Kennedy claimed that in 1946, he provided information, including secret codewords and details of Klan rituals, to the writers of the Superman radio program, intending to strip away the Klan's mystique. 1947 after a year of working undercover, he agreed to testify in a trial against the leaders of the Columbians, Homer Loomis and Emory Burke, who was found guilty. Superman took on the Klan in a series of 16 episodes. He claimed that the trivialization of the Klan's rituals and codewords likely hurt Klan recruiting and membership, leading Stephen J. Dubner and Steven Levitt to dub Kennedy "the greatest single contributor to the weakening of the Ku Klux Klan" in their 2005 book Freakonomics. However, in 2006, Dubner and Levitt cast doubt on the statements of Kennedy, stating, "The story of Stetson Kennedy was one long series of anecdotes which, no matter how many times they were cited over the decades, were nearly all generated by the same self-interested source."
Kennedy was married five times; His first marriage was in 1936 to Edith Ogden-Aguilar, a Cuban émigré he met in Key West, Florida while doing fieldwork for his writing. In 1942, he had a son, Loren Stetson Kennedy, his only child. After fleeing Budapest with his Hungarian wife during the Hungarian Revolution of 1956, Kennedy was held in detention in Paris for over a year after the U.S. government confiscated his passport due to McCarthyism. In 2006, at 90 years old, Kennedy married writer and bookstore owner Sandra Parks, a former St. Augustine, Florida, city commissioner. They remained married for the rest of his life.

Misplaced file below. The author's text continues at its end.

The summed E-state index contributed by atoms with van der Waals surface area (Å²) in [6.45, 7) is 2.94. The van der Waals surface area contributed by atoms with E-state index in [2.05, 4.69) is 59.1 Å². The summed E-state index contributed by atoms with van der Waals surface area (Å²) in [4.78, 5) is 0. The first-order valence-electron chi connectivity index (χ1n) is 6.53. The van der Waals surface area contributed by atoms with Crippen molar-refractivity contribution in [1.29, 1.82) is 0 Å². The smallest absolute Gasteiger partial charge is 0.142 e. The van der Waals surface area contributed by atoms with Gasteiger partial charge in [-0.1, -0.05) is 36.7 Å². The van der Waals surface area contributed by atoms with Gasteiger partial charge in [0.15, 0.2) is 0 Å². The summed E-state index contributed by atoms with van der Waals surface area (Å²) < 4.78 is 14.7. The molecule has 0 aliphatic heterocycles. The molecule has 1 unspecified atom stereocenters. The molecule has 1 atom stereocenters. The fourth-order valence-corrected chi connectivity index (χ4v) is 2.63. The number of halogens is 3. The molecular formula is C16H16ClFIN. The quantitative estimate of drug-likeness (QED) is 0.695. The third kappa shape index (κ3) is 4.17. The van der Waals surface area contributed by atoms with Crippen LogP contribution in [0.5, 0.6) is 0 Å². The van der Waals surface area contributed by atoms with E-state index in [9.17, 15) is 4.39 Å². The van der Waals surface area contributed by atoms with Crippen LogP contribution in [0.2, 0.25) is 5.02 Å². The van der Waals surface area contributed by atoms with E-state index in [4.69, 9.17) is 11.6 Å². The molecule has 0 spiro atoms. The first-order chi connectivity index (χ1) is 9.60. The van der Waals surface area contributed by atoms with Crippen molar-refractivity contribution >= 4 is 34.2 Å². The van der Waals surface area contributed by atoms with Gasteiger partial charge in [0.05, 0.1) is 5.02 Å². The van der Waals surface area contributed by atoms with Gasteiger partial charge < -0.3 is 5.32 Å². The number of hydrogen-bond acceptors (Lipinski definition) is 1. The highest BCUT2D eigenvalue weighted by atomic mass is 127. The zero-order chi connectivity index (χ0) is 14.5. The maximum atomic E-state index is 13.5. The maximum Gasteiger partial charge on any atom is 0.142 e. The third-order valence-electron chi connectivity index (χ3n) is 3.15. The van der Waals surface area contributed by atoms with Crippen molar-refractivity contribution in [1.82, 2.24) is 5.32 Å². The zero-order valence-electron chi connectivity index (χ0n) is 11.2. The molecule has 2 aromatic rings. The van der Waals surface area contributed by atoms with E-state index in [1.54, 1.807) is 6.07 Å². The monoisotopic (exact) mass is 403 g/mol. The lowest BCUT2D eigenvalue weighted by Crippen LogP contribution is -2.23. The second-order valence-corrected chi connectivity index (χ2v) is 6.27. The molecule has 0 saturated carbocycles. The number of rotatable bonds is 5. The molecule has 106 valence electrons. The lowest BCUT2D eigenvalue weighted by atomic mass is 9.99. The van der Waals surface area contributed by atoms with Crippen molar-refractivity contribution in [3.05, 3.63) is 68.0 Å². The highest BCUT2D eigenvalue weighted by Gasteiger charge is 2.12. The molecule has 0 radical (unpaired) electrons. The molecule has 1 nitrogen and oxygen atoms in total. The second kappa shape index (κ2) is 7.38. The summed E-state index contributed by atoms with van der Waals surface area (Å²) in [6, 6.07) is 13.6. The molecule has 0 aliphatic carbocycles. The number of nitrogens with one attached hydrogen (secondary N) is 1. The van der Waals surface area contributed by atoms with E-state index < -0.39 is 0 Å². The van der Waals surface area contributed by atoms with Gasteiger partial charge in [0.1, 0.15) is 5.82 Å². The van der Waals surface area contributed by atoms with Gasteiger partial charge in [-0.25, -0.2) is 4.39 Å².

Kennedy died on August 27, 2011, at Baptist Medical Center South in Jacksonville, Florida, where he had been in palliative care for several days. Kennedy is remembered for the writing of folklore collectors during the first half of the 20th century; Kennedy wrote or co-wrote ten books and infiltrated the Ku Klux Klan in the 1940s, exposing its secrets to authorities and the outside world. His actions led to the 1947 revocation by the state of Georgia of the Klan's national corporate charter.